The stock market in the U.S. appears to be on autopilot. Everyone is now fully onboard with the indexing phenomenon. Even Warren Buffet, in a bold demonstration of do what I say, not what I do, says that most investors should just buy index funds (despite the fact that he made his seed money running a hedge fund and still picks stocks for Berkshire. Are there no mirrors in the Buffet household?) When everyone says that there is only one way to do something, I immediately start looking at ways to do something else. Are we at Peak Passive? I don’t know, but we’re getting close. Nearly $8 billion went into the SPY S&P 500 ETF on Wednesday alone. Over $7.9 billion has gone into the XLF Financial ETF since the election. According to the Wall Street Journal, over $124 billion has gone into ETFs just since the start of 2017 in the U.S. alone. And this is all happening at the same time the major market indices are hitting all-time highs nine years into a stock market rally. Am I saying stocks are going to crash tomorrow? Of course not. I don’t know when it will happen. But think about this for a minute: which is more likely, that stocks go up another 10% from here without a 10% pullback (which would actually put you down 1% - that’s how the math works), or that we get at least a correction, if not a real bear-market first. The market hasn’t fallen by 10% for over a year, and it has only fallen by 10% or more 4 times since 2009. Historically, this happened at least once a year. Investors have gotten very used to markets only going up. At the same time, realized and implied vol is nearing all-time lows. Hedging has almost never been cheaper, yet fewer and fewer people are doing it. Being contrarian just to be difficult isn’t a good strategy, but just like a year ago I was pounding the table to get out of “safe” income stocks and to buy “dead money” banks, right now I think we are getting close to a top in the overall market. Consensus is clearly on the side of “higher forever,” and being cautious has not been a good strategy in recent years, but with hedging costs low and everyone piling in at the top, I’m going to take the other side of the trade.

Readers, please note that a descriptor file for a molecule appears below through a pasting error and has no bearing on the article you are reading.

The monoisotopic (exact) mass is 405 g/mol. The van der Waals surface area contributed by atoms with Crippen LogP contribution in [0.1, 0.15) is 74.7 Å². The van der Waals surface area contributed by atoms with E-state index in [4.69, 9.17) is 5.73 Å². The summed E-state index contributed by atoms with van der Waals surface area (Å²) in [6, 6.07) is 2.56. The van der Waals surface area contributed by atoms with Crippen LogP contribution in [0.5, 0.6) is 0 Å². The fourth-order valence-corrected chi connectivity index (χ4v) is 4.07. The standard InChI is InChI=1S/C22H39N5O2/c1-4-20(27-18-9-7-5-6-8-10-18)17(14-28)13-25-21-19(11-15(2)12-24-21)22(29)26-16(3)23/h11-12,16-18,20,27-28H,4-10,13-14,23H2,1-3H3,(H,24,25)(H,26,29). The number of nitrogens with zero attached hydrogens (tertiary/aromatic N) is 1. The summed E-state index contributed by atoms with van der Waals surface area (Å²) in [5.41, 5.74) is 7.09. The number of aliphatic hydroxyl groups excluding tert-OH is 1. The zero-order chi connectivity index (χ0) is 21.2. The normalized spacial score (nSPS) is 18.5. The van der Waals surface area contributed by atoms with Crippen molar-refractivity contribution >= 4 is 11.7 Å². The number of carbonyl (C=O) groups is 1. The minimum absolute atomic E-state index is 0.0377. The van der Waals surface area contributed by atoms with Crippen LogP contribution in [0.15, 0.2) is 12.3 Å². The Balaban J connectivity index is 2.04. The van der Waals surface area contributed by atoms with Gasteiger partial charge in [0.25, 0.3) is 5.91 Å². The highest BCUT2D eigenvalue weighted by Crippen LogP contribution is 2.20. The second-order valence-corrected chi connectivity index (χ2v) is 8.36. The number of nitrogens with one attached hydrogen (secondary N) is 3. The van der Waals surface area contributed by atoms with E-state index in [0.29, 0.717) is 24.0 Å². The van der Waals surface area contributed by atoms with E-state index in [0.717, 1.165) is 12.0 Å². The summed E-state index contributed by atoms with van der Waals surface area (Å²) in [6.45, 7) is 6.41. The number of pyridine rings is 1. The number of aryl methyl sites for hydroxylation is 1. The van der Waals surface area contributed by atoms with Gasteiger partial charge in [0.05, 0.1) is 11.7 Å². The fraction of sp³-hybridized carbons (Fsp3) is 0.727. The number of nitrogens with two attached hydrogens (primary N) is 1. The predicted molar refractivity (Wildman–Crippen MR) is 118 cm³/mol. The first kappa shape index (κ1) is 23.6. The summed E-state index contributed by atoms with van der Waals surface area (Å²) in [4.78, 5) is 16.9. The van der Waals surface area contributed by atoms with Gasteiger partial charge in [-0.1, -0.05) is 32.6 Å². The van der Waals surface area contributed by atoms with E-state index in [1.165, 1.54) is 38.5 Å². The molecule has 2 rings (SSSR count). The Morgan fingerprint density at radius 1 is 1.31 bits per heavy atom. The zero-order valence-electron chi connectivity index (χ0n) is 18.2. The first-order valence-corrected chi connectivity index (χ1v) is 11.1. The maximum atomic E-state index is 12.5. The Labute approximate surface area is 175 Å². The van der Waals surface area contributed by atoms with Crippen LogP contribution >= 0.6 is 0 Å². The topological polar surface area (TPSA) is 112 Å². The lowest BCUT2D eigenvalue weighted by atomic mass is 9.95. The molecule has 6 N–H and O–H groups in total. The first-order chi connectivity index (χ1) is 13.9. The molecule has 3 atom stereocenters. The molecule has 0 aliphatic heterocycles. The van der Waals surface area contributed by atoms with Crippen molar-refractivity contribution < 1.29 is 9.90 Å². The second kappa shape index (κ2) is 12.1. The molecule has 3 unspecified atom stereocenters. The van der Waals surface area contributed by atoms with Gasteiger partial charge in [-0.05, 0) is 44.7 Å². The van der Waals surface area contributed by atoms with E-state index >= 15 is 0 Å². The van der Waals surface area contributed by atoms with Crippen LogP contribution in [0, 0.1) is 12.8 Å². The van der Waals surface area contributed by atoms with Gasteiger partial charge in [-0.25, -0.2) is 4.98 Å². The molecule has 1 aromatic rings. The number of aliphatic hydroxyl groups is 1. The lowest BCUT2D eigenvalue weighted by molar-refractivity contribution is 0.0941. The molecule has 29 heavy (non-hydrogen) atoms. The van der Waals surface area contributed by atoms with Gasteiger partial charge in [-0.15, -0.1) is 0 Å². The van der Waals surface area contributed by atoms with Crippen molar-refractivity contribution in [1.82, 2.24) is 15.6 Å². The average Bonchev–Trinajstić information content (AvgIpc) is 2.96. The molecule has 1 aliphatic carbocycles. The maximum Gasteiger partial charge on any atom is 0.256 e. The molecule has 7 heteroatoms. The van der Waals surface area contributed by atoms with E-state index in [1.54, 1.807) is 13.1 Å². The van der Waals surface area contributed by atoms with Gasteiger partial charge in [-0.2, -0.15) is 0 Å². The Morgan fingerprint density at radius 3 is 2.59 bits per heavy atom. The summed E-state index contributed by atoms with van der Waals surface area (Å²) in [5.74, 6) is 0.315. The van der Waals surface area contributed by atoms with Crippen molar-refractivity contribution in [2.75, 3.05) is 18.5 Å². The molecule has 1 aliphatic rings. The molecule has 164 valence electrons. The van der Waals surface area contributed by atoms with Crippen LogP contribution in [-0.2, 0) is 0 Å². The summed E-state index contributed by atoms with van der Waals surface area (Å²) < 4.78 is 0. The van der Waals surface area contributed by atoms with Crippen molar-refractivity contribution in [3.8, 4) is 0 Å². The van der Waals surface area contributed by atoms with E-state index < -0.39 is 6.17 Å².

I’m a visual guy, so I’m putting in some charts here to illustrate the above situations. Extrapolating these trend lines forever is not recommended. We have a saying at my hedge fund: mean reversion is a bitch. Invest accordingly.
Peak Passive? SPY took in over $8 billion in one day. That’s not normal.
Bank Stocks have gone from uninvestable to beloved in a year. Think this keeps going up
A year-ago everyone loved “safe” defensive stocks. Today they love cyclicals. Overdone?
Macro Funds are leaning very long. I don’t mean to be mean but…their timing can be off.
Does this mean we are about to crash? No. Markets like this can keep going up.
However, almost all financial valuations are overvalued. Look at US High Yield Spreads:
However, hedging costs are very low. So why not hedge your equity exposure now?
Portfolio Review and New Ideas: This is only available to those who have asked to be on the Miller’s Market Matrix distribution list. Please email me at jmiller@StockResearch.net to be added.
The market is fully-valued and is priced for Trump to get what he wants. We’re holding cash in case he, and the market, are disappointed. Our portfolio recommendations returned a net 1.10% with a 10% net long stock and 15% net short macro position over the past 2 months.